Monday, 9 May 2016

This Girl is on FIRE!

Hello there sunshine! Welcome to today’s post! 

I’d like to talk about the greatest adventure I’ve ever been privileged enough to have. Working on FIRE has been a journey for me, both physically and mentally. Looking back on it now, it all kind of seems unreal. To be honest, I can’t even believe that I’m the same person I was when this crazy idea to start a sit ski program popped into my head. I’ve discovered a lot about myself throughout this process, grew more than I thought possible, and now I can honestly say that I wouldn’t be the person I am today without FIRE. 

I think the process of discovery began the first time I went skiing. I still don’t really know what made me want to go skiing actually… None of my family are skiers, and at the time I had a strong dislike for anything that had to do with winter. I think it had something to do with the news I received on my spine. I felt the need to do something different. Something that could make me forget my hardships for a while. Something to even make me forget I was disabled. I didn’t think skiing could do all that though… I was happy to be wrong in this case! I came away from my first ski adventure with an indescribable joy. Up there, on top of a mountain, the world seems tiny in comparison. I felt like I could do anything. I felt so free, almost as if I could fly. And I surprised myself through the experience. Things that would usually scare me senseless I ended up being thrilled with. I think this was the first step to discovering something within myself that I didn't know was there. I remember coming home from Kimberley, sitting down at my table, and playing everything over and over again in my mind. And that's when it happened. That little idea popped in my head, which in retrospect was the craziest idea I've ever had to date. This little voice inside me said "I'm going to start a sit ski program in Fernie". It sounded so sure, so certain, so unmovable... Like a mountain... It truly was a mountain, and from where I was sitting at the bottom, it seemed monumental, and slightly impossible. The thing is, when something appears to be impossible, my mind ends up saying "challenge accepted"... Sometimes without my consent... With that, I took out a pencil and paper, said a quick prayer, and got to work. 

I found it amusing going through my old blog posts and reading about my journey of creating FIRE. My 15 and 16 year old self was very ambitious, very positive, and at times a wee bit dramatic. I don't think it even crossed my mind that there weren't many teens my age striving to tackle the same challenges as I was. In my mind, this program that I dreamed of was always going to happen, come hell or high water. Nothing is impossible for a driven youth with vision. My previous posts show me working through whatever challenge presented itself, whether it was choosing a name for the program (can you believe I was actually considering FARDS: Fernie Alpine Resort Disabled Skiers!? What was wrong with me!?), filling out all the paperwork to become a society (which I hated with a passion apparently...), or raising funds for our very first sit skis. I'll never forget the very first meeting we had as an official society. Having never been the president of anything before, I was completely a blank slate, and ended up calling the meeting to order by triumphantly declaring, "I command this meeting to be opened... Yay!". At the time I couldn't figure out why the other members were laughing so hard, but now I find it just as hilarious as they did. I remember saying in one of my posts that I felt intimidated by all the adults on my board, but I had unending enthusiasm to bring to the table, and that counts for something! Those moments began to gradually shape me, and the knowledge I have gained from them will stay with me forever.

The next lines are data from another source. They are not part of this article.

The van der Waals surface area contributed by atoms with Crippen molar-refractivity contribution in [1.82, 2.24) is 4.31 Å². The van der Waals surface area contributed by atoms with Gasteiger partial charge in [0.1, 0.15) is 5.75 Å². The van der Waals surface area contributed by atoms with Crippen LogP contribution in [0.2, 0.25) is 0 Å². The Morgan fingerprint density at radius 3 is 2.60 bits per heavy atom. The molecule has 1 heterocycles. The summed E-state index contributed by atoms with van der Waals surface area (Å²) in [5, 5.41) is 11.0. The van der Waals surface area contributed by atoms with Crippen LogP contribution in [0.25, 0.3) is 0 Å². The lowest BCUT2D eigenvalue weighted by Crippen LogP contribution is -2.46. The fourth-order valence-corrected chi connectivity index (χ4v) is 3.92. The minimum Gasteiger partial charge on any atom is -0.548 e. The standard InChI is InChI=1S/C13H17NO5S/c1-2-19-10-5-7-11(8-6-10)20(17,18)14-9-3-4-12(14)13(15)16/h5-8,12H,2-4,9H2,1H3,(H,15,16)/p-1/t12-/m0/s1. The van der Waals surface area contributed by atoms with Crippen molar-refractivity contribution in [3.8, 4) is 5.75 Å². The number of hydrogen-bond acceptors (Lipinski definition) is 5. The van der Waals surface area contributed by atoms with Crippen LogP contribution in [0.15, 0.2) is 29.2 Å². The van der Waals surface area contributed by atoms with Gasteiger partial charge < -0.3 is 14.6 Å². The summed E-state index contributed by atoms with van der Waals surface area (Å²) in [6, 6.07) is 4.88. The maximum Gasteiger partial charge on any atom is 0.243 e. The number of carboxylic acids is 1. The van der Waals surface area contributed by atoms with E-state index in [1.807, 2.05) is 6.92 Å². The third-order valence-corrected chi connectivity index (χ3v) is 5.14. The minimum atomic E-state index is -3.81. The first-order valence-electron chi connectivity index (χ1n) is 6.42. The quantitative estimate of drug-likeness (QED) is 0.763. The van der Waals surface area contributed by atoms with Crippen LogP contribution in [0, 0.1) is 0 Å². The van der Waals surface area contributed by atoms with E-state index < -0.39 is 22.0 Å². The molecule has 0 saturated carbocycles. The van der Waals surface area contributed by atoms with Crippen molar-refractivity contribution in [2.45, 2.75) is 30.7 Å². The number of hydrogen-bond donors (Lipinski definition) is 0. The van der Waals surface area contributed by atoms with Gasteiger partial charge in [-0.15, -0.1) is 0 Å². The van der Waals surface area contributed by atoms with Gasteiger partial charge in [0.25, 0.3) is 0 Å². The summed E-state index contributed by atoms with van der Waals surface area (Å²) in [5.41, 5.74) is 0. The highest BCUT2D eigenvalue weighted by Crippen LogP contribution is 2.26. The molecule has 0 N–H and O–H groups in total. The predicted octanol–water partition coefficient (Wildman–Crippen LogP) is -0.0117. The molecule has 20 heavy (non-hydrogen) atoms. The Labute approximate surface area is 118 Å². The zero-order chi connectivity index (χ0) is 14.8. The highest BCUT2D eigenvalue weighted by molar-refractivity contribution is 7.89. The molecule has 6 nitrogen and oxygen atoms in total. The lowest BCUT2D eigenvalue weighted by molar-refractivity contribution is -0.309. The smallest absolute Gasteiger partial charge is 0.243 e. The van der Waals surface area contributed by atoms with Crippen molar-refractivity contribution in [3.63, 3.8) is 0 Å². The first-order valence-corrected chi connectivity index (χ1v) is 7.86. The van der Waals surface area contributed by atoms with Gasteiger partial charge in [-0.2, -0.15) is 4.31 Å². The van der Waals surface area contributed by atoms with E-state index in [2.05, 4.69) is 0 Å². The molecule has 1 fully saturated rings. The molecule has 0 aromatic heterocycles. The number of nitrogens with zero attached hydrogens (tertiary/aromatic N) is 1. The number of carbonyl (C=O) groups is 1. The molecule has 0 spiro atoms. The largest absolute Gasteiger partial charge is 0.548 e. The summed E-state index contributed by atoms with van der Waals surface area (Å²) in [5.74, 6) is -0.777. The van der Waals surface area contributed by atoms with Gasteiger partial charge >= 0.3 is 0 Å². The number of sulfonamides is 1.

My favourite post by far is when I describe the very first day of FIRE, on January 20th 2013. I felt proud, excited, relieved, optimistic, and a little stunned all at once. I said that we were finally free to ski, and that the program would be the key to many more possibilities. You can tell that I truly loved the program, and I hope that still shows today. The first day of the program was a victory. It was the climax of everything we had been working towards. It was the spark, which ignited the flame.